I’m not surprised. This story was bound to get picked up by the big media. It’s timely and the issue of home valuations is an emotional one, especially right now when it’s announced Tuesday that the US house price fall was the steepest since 1970.
I have had a day to think about this a little bit more since the allegations first came out. And I believe my initial gut reaction was correct – this whole thing whiffs of opportunism.
The most telling part of CNN’s piece was Amy from Zillow’s comment:
She added, “We were never contacted by them before they filed the complaint.”
Unfortunately, this story could “have legs” and if it does Zillow could have a big mess to deal with.
The problem for Zillow is this sort of publicity calls into question the very accuracy of their Zestimates. Now they’ve maintained all along that Zestimates are only a “starting point” – but the implication with that statement is while they are not entirely accurate, there is some validity in their data. That’s their hook.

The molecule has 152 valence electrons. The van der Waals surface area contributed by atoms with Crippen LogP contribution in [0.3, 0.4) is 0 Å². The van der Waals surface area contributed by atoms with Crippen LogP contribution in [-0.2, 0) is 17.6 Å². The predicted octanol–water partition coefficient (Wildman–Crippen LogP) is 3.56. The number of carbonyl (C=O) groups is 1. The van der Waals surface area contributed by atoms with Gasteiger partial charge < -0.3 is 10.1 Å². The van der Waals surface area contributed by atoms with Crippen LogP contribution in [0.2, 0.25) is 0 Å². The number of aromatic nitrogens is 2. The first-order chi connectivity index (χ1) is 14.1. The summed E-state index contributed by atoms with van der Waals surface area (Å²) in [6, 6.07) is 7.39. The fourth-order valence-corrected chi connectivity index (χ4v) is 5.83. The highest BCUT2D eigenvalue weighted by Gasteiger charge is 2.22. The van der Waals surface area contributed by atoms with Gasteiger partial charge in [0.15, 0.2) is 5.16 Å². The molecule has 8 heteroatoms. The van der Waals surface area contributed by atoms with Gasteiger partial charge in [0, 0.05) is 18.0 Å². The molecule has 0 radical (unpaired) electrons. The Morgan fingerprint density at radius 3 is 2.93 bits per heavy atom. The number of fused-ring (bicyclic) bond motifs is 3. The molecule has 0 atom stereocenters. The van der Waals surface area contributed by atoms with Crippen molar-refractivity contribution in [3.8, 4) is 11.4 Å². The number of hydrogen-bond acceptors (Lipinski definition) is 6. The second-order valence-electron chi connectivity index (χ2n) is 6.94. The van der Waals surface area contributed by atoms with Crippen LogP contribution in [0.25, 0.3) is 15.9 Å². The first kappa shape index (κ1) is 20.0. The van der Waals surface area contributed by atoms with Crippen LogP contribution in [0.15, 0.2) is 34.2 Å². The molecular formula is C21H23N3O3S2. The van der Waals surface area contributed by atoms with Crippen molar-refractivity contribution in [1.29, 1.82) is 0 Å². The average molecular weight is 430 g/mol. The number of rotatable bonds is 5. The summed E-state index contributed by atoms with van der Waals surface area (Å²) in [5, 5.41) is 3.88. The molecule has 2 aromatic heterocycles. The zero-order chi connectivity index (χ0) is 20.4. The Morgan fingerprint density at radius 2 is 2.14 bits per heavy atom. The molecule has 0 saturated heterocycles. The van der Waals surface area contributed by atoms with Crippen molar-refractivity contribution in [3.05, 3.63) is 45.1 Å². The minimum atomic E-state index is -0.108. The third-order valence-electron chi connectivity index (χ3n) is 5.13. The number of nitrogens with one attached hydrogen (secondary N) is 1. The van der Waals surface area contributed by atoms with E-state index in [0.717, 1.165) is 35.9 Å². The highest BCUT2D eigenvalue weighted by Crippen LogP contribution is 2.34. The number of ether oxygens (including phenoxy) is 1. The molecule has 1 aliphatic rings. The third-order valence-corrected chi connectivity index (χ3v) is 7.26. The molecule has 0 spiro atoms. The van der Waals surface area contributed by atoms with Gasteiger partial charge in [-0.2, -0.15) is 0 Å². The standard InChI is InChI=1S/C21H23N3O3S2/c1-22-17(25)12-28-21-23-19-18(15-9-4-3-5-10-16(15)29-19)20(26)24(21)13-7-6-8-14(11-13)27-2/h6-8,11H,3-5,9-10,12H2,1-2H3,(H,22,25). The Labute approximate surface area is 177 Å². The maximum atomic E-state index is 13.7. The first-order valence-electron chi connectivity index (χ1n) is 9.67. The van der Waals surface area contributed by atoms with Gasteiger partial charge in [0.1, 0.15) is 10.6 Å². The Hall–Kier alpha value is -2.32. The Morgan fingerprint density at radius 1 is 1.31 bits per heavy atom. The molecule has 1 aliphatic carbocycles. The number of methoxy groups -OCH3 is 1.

Zillow depends on John Q. Public believing there is a nugget of truth in the home valuations it presents on his house. That’s why they’ve enacting such a sophisticated marketing and PR campaign to get their spread their numbers far and wide. To get as many people to buy into the Zillow reality field.
The danger in this kind of allegations, and if they’re not answered aggressively enough, is that that the existence of that nugget could be called into question. And if enough doubt is sowed, Zillow’s entire business could be jeopardized. Without a nugget, what do they have?